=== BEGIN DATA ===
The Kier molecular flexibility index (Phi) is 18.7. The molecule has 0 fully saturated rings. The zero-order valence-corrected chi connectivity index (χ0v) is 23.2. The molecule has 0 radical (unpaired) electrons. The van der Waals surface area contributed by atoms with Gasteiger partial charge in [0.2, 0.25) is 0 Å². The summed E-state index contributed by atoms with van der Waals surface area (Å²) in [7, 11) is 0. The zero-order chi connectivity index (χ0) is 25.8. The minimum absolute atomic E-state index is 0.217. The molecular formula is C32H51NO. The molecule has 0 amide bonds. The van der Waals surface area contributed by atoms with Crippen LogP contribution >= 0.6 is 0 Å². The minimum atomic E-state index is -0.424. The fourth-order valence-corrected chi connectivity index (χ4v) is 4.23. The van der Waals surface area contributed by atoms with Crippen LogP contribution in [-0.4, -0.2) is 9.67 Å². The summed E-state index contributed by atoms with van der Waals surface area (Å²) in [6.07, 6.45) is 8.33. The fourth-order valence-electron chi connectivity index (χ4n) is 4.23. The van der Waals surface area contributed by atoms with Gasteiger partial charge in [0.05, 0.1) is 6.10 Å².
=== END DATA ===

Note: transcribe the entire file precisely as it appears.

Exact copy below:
The Kier molecular flexibility index (Phi) is 18.7. The molecule has 0 fully saturated rings. The zero-order valence-corrected chi connectivity index (χ0v) is 23.2. The molecule has 0 radical (unpaired) electrons. The van der Waals surface area contributed by atoms with Gasteiger partial charge in [0.2, 0.25) is 0 Å². The summed E-state index contributed by atoms with van der Waals surface area (Å²) in [7, 11) is 0. The zero-order chi connectivity index (χ0) is 25.8. The minimum absolute atomic E-state index is 0.217. The molecular formula is C32H51NO. The molecule has 0 amide bonds. The van der Waals surface area contributed by atoms with Crippen LogP contribution >= 0.6 is 0 Å². The minimum atomic E-state index is -0.424. The fourth-order valence-corrected chi connectivity index (χ4v) is 4.23. The van der Waals surface area contributed by atoms with Crippen LogP contribution in [-0.4, -0.2) is 9.67 Å². The summed E-state index contributed by atoms with van der Waals surface area (Å²) in [6.07, 6.45) is 8.33. The fourth-order valence-electron chi connectivity index (χ4n) is 4.23. The van der Waals surface area contributed by atoms with Gasteiger partial charge in [0.05, 0.1) is 6.10 Å².